Monday, April 13, 2009

Unethical culture- Government service with a personal “touch”

The following is the first in a three-part series of articles regarding reported apparent violations of the Kaua`i County Charter by the Kaua`i County Board of Ethics. Much of the report is based on BOE related documents PNN has recently obtained.

(PNN) Unethical culture- Government service with a personal “touch”

Part One- Bored of Ethics on the Board of Ethics?

The Kaua`i County Board of Ethics (BOE) has come under fire in recent years for turning a blind eye to one of the central government service prohibitions in the Kaua`i County Charter (Section 20.02(D)- one that prohibits an “officer or employee of the county”- including those appointed to a board and/or commission (B&C) - from.”(a)ppearing(ing) behalf of private interests before any county board, commission or agency”.

On it’s face the plain wording prohibits people who come to the county’s decision makers for discretionary considerations from, at the same time, “working” for the county, whether their position is paid or volunteer and whether or not their position is directly related to what they are asking for.

But since late 2007 the BOE has issued many “advisory opinions” clearing the way for those who serve on B&C’s to appear before the planning commission, county council and other B&C’s “on behalf of private interests” despite the fact that the provision apparently forbids such appearances.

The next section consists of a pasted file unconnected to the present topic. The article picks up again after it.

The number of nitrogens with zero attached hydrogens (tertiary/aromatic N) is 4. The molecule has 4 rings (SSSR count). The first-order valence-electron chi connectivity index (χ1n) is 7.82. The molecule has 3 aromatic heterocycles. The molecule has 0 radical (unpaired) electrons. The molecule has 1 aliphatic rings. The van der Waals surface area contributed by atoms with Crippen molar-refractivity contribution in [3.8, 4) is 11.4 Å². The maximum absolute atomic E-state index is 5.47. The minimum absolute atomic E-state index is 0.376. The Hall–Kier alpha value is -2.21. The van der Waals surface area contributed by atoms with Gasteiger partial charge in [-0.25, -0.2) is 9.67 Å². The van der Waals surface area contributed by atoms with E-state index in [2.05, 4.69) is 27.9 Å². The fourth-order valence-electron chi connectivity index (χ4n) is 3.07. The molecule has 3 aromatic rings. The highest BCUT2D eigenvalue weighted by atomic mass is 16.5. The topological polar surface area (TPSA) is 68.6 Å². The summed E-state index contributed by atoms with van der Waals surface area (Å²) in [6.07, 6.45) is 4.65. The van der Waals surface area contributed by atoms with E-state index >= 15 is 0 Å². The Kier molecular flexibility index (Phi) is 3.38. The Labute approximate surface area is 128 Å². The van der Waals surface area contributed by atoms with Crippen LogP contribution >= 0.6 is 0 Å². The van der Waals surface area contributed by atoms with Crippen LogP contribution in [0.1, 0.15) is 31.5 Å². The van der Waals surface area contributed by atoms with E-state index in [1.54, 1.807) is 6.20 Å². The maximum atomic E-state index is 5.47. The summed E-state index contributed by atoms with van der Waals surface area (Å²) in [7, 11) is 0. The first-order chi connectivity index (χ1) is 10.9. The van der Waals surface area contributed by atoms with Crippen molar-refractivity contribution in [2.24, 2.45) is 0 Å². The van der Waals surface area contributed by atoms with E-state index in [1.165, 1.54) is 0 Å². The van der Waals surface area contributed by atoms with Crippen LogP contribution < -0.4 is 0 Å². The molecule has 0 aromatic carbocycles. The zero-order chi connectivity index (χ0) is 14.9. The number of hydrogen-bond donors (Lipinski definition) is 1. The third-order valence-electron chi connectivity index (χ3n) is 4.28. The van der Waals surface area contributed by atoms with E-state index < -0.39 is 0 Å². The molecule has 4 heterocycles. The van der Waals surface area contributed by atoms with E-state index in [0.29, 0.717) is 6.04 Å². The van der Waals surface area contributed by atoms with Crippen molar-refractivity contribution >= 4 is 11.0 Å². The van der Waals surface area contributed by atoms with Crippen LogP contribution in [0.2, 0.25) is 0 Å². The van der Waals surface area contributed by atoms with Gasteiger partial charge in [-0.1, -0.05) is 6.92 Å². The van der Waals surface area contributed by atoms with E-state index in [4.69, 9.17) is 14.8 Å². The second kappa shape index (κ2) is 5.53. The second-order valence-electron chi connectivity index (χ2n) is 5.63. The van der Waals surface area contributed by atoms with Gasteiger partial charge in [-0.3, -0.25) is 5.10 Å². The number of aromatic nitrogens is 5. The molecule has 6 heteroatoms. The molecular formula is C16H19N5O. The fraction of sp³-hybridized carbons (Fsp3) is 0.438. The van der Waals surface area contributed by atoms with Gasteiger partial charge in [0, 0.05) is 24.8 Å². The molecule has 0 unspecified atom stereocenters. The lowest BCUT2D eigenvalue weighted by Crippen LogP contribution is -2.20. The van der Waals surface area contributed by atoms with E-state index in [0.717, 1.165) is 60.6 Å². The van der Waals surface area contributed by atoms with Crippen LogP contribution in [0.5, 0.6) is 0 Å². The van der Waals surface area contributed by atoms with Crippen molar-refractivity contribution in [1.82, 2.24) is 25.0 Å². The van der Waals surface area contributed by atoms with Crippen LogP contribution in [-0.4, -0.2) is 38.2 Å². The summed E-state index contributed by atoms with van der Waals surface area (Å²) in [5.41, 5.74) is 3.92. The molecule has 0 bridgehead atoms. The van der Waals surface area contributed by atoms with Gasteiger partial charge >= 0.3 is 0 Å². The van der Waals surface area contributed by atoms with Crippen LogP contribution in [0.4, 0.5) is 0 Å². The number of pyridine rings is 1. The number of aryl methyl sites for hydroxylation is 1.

Recently three members of the BOE itself- including the chair and vice chair- have solicited funding for their organizations from the county council, two making personal appearances, hat in hand, and one arranging for county funding as the “director of fund development” that received the money .

How did we get here? What possible basis for these decisions could there be?

Those are the questions that community members like Horace Stoessel have been asking for years and the answer they have been getting from the BOE is that there exists a “confidential” opinion from the office of the county attorney (CA) that addresses the matter. But that thus far the BOE has refused or has been unable to provide it or even it’s rationale to the public.

PNN has recently obtained documents that, while public record, have not been widely distributed and they will form much of the basis for this series.

While PNN is not in possession of the CA opinion the documents we do have seem to indicate that rather than adhere to and abide by the charter provisions, the opinion relies solely on an ordinance in the Kaua`i County Code, Chapter 3, Article 1, the county’s “Code of Ethics”, which spells out specific prohibitions that do not fully jibe with the charter provision.

What the code does that the charter doesn’t is to restrict the broad prohibitions in the charter to only those that are “direct” interactions and then only for a “significant” consideration or amount of money.

That means that as long as the employee or official is not soliciting his or her own department or B&C and the consideration is not of significant value, there is no prohibition, even though the plain reading of the charter would prohibit such solicitation.

In the next two parts PNN will first present the history of how we got here and then delve into details regarding the CA opinion and the law as well as provide analysis of the various official BOE advisory opinions clearing various B&C members. We’ll also take a look at some “unofficial” memos presented at meetings by BOE members in order to justify their actions.